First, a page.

Wednesday, January 29, 2014

CHAPTER 26: Those Who Associate with the Excommunicated

If any monk presumes to associate with an excommunicated brother in any way, or to speak with him, or to send him a note of some sort without the command of the abbot, let him incur the same penalty of excommunication.
Dante takes the road OUT of Hell...
      They say the road to Hell is paved with good intentions.  If you ask me, I think it’s more likely to be paved with bad intentions, but the fact remains that people sometimes do very bad things for the very best reasons.
      When I was working on the Beach Patrol, I was told a story about a boy who slipped off the 53rd Street Pier and drowned.  Instead of signaling the lifeguard (who was no more than twenty yards away), his father jumped in after him, and pulled him to shore by the hair. As it turned out, the child had broken his neck in the fall.  He might well have survived, but his spinal cord was severed when his father tugged on his hair.
      And a classic example of what theologians call “a misdirected good.”
      Even compassion can do harm when you show it in the wrong way.  And the only guarantee against making that kind of mistake is the virtue of obedience.  Granted, there are times when we are called upon to resist authority.  But most of the time, we have to trust that these authorities—secular authorities like our teachers and parents, government authorities like police and firefighters, or religious authorities like bishops and abbots—know what they’re doing and know more than we do.†  I realize that’s hard to hear, but Saint Paul himself says, “Let every person be subordinate to higher authorities, for there is no authority except from God, and those that exist have been established by God.  Therefore, whoever resists authority opposes what God has appointed, and those who oppose it will bring judgment upon themselves…Therefore, it is necessary to be subject not only because of the wrath but also because of conscience.” (Romans 3:1-2, 5)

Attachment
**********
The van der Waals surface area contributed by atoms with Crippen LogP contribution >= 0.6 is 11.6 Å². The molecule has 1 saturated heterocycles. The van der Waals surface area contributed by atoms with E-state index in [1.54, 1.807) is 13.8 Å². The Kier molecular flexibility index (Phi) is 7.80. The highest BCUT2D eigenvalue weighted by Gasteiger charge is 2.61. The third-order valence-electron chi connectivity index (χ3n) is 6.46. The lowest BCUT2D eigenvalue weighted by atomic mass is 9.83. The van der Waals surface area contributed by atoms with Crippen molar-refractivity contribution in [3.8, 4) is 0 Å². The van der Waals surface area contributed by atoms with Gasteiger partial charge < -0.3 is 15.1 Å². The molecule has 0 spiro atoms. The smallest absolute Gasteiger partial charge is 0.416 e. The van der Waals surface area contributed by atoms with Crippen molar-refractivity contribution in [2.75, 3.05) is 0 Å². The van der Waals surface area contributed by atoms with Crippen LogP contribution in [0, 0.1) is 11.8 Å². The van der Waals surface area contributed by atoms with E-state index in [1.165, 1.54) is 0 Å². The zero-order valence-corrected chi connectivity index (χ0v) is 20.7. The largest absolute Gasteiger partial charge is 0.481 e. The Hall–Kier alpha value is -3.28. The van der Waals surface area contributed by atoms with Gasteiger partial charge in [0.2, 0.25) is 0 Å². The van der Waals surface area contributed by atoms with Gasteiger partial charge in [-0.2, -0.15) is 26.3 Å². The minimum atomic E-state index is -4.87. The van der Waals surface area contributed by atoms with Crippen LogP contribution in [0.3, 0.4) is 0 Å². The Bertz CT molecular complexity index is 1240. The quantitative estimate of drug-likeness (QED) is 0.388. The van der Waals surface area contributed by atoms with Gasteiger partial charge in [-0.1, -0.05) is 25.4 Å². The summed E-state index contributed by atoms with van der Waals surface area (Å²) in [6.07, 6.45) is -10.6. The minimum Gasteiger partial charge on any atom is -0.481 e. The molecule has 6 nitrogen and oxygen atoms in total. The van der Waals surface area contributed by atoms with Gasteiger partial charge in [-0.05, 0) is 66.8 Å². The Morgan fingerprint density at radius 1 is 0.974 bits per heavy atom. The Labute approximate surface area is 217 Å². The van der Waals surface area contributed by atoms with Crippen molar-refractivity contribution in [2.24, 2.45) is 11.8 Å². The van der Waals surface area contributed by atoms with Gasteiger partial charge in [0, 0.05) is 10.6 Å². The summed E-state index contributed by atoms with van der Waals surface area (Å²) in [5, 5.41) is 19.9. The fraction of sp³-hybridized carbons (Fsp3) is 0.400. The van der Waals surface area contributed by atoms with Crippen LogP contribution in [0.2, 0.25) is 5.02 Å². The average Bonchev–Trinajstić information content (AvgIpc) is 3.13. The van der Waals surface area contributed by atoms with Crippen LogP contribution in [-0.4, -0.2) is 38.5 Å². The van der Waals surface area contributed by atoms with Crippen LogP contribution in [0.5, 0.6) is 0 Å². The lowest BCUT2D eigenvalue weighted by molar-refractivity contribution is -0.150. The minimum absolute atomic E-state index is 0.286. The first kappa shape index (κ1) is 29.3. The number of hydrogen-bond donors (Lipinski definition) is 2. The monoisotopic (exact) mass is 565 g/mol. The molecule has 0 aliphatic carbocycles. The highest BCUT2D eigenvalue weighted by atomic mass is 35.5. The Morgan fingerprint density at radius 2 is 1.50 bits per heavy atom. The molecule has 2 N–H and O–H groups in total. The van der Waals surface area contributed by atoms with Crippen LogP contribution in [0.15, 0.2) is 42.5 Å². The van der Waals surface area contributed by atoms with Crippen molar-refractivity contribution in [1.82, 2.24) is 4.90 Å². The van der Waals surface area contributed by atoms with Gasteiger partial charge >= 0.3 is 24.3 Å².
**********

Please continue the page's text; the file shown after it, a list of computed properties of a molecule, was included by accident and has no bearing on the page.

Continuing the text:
In the situation described above, the offending monk certainly thinks he is doing the right thing by consoling the excommunicated.  But he doesn’t have the whole picture, does he?  Only the abbot knows for certain why he was excommunicated, what he’s suffering from, and what damage has already been done.  Encouragement may be the last thing he needs.  Saint John Cassian warns that a monk who associates with the excommunicated, “only encourages more arrogance and stubbornness in the offender.  By giving him a consolation that is only hurtful, he makes his heart still harder…” (Institutes, Chapter 16).  In other words, you don’t help a sick person when you encourage his sickness.

      So in a situation like this, the best way to help is to pray.  In fact, come to think of it, prayer is always the best way to help anyone.

† I find it baffling how people (well, Americans, mostly) are so quick to accept the advice of an authority when it comes to medicine, law, dentistry…even plumbing and auto-mechanics, but consider themselves experts suddenly when it comes to religion.

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